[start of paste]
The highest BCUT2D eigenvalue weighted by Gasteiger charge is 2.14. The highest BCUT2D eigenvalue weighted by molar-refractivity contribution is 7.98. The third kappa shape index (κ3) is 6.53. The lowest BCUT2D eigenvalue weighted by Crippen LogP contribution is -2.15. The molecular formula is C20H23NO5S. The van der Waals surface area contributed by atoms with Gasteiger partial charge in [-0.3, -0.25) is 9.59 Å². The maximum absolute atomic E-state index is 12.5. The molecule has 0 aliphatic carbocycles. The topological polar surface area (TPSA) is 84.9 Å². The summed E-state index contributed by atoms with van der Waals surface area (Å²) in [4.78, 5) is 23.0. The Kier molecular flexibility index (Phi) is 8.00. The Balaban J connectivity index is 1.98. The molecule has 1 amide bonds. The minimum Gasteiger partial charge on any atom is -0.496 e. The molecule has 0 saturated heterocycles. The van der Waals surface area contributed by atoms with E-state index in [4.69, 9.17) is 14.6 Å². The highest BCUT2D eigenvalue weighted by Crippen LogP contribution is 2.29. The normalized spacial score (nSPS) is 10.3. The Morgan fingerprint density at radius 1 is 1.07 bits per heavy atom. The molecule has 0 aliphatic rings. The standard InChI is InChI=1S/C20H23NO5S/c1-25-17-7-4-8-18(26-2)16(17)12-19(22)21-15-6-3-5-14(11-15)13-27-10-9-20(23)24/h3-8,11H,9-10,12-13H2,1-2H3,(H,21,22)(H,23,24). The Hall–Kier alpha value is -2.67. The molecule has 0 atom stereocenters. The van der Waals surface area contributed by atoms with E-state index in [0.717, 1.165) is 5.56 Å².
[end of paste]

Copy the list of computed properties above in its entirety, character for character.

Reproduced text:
The highest BCUT2D eigenvalue weighted by Gasteiger charge is 2.14. The highest BCUT2D eigenvalue weighted by molar-refractivity contribution is 7.98. The third kappa shape index (κ3) is 6.53. The lowest BCUT2D eigenvalue weighted by Crippen LogP contribution is -2.15. The molecular formula is C20H23NO5S. The van der Waals surface area contributed by atoms with Gasteiger partial charge in [-0.3, -0.25) is 9.59 Å². The maximum absolute atomic E-state index is 12.5. The molecule has 0 aliphatic carbocycles. The topological polar surface area (TPSA) is 84.9 Å². The summed E-state index contributed by atoms with van der Waals surface area (Å²) in [4.78, 5) is 23.0. The Kier molecular flexibility index (Phi) is 8.00. The Balaban J connectivity index is 1.98. The molecule has 1 amide bonds. The minimum Gasteiger partial charge on any atom is -0.496 e. The molecule has 0 saturated heterocycles. The van der Waals surface area contributed by atoms with E-state index in [4.69, 9.17) is 14.6 Å². The highest BCUT2D eigenvalue weighted by Crippen LogP contribution is 2.29. The normalized spacial score (nSPS) is 10.3. The Morgan fingerprint density at radius 1 is 1.07 bits per heavy atom. The molecule has 0 aliphatic rings. The standard InChI is InChI=1S/C20H23NO5S/c1-25-17-7-4-8-18(26-2)16(17)12-19(22)21-15-6-3-5-14(11-15)13-27-10-9-20(23)24/h3-8,11H,9-10,12-13H2,1-2H3,(H,21,22)(H,23,24). The Hall–Kier alpha value is -2.67. The molecule has 0 atom stereocenters. The van der Waals surface area contributed by atoms with E-state index in [0.717, 1.165) is 5.56 Å².